Talent, size, speed and experience: All are necessary ingredients for a winning season, and all are components UCLA has in 2014.
Coming off the program's first 10-win season in eight years, anticipation has never been higher at UCLA than it is in preparation for the coming campaign. Third-year head coach Jim Mora has his deepest roster yet, and that has commanded plenty of attention.
Numerous preseason rankings, including Phil Steele's projections, have the Bruins tabbed for the top 10. SEC Network analyst Tim Brando takes it a step further, ranking UCLA No. 1:
My Preseason CFB Top 10: 10. LSU 9. Wisconsin 8. Oregon 7. Alabama 6. Baylor 5. South Carolina 4. Michigan St. 3. Oklahoma 2. FSU 1. UCLA— Tim Brando (@TimBrando) June 20, 2014
Certainly the ceiling is high for the 2014 Bruins, but UCLA also has its areas of concern to address before kicking off on Aug. 30 at Virginia.
All preseason buzz surrounding the UCLA Bruins starts with quarterback Brett Hundley. The redshirt junior has all the tools to be one of the top, if not the top, playmakers in college football in the coming season.
In his third year running UCLA's offense and fourth season in the program altogether, Hundley has an opportunity to take a considerable step forward.
He's demonstrated the ability to be both an effective passer and explosive rusher, though his statistical output as a passer dipped last year as his contributions to the running game took on added importance.
|Year||Pass Comp./Att. (Pct.)||Pass Yards||Pass TD/INT||Rush Att.||Rush Yards||Rush TD|
Offensive coordinator Noel Mazzone will want Hundley to strike the right balance between pass and run, particularly with the Bruins showcasing one of the deepest wide receiving units in the Pac-12.
Despite losing stalwart Shaquelle Evans, the Bruins might actually be better at receiver than a season ago.
Eldridge Massington told me in April that UCLA has "[the] best receivers and best receivers coach [Eric Yarber]" in the Pac-12.
That confidence comes from UCLA returning a corps loaded with both proven commodities ready to take the next step and talented youngsters ready to break out.
Devin Fuller and Jordan Payton are the unit's two leaders, coming off a season of 43 and 38 receptions, respectively.
Devin Lucien caught just 19 passes a season ago, but maximized his opportunities with a team-high 17.84 yards per grab among active pass-catchers.
The Bruins receivers also have the luxury of squaring off with an outstanding secondary in practice. Fabian Moreau and Ishmael Adams are two of the Pac-12's premier defensive backs, and former 4-star recruit Priest Willis is taking on added responsibility.
The void All-American running back Johnathan Franklin left in UCLA's backfield after the 2012 season remains a primary concern for the Bruins into 2014. Jordon James effectively carried the mantle for Franklin through the first month of last season, but he suffered an ankle injury midway through the campaign that left Mazzone scrambling for a solution.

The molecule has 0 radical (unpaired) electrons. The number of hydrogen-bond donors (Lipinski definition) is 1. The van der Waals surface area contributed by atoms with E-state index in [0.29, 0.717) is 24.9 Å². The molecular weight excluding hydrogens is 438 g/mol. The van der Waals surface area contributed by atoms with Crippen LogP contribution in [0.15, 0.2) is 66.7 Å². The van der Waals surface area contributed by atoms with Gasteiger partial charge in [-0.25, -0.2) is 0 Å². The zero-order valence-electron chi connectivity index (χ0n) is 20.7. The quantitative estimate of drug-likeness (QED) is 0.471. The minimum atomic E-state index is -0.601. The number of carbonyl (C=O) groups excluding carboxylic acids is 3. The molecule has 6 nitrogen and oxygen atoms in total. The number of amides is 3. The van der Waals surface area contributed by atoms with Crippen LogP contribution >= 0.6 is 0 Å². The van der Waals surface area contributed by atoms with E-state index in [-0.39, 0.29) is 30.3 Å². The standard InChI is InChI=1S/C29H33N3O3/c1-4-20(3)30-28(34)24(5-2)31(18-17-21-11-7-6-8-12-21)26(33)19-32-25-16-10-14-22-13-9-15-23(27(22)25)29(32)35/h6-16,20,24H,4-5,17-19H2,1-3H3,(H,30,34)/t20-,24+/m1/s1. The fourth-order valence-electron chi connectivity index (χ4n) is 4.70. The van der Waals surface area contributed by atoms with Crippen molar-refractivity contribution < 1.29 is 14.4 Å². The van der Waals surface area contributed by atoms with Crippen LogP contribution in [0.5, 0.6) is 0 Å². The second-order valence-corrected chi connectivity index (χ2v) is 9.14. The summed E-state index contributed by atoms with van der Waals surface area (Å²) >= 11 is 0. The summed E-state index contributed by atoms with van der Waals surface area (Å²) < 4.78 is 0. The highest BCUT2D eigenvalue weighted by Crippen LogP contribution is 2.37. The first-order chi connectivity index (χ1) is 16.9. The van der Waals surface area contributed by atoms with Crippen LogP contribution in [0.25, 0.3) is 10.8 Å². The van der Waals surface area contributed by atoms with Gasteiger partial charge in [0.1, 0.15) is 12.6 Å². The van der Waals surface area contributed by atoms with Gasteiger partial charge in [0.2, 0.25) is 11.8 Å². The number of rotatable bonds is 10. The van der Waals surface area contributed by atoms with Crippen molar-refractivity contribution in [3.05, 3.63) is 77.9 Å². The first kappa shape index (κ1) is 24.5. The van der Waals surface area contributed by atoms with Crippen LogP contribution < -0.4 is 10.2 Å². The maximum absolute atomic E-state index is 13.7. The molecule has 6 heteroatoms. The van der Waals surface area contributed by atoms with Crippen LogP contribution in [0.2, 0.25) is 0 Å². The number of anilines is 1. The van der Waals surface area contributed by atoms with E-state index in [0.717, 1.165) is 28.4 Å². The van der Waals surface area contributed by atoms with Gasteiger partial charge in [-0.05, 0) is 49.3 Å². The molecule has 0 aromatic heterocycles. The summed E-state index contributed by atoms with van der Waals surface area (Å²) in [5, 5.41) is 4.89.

Ultimately, Myles Jack became the most effective running back by season's end. Talented as Jack may be, it's a decided negative for any offense when its top rusher is a linebacker pulling double duty.
|Player||Games Played||Rush Att.||Yards||YPC||Rush TD|
UCLA tested a variety of backs in spring workouts. Paul Perkins has potential, and James returns from injury. Craig Lee should also work into the rotation.
But UCLA's problem is not so much lack of numbers. Rather, the Bruins need a clear No. 1 to emerge from the pack.
Of course, establishing a consistent running attack was a challenge with UCLA often fielding a patchwork offensive line. All-conference selection Xavier Su'a-Filo was a rock, but he's gone for the NFL.
Alex Redmond earned Freshman All-American recognition for his work up front, but fellow first-year starters Caleb Benenoch and Scott Quessenberry faced more growing pains when injuries necessitated their place in the lineup.
Offensive line play could and probably will be a strength with all three of last year's freshmen back, a year more experienced and better acclimated to the college game. UCLA also returns Simon Goines from injury, and the addition of Miami transfer Malcolm Bunche adds needed depth.
Still, the Bruins front five needs to prove it on the field coming off a season in which UCLA ranked No. 109 nationally with 36 sacks allowed.
Linebackers Myles Jack and Eric Kendricks are well established as top-tier defensive playmakers. Both have earned preseason All-American recognition from outlets, including AthlonSports.com.
But Mora praised the unknown members of the linebackers corps on the May 1 Pac-12 teleconference call, per Pac-12.com. He had high praise in particular for 4-star 2014 recruits Kenny Young and Zach Whitley, both of whom could contribute immediately. Whitley was an early enrollee who practiced during spring workouts.
Mora proved willing to play true freshmen in 2013—he suited up 18 of them—and nowhere was a first-year player's impact more noticeable than at linebacker with Jack. Whitley or Young could prove vital to replacing NFL-bound stars Jordan Zumwalt and Anthony Barr.
In the deep receiving corps, Thomas Duarte could be the X-factor. The big-bodied sophomore gives UCLA a physical presence Mazzone could use in a fashion similar to Joseph Fauria on the Bruins' 2012 Pac-12 South Division championship team.
Duarte caught three touchdown passes in 2013, but expect that number to climb significantly as he established himself as more of a red-zone threat after a year of growth.
“I’m a whole different player now,” Duarte told Jack Wang of the Los Angeles Daily News. “I’m bigger, faster, stronger. My knowledge of the game is better.”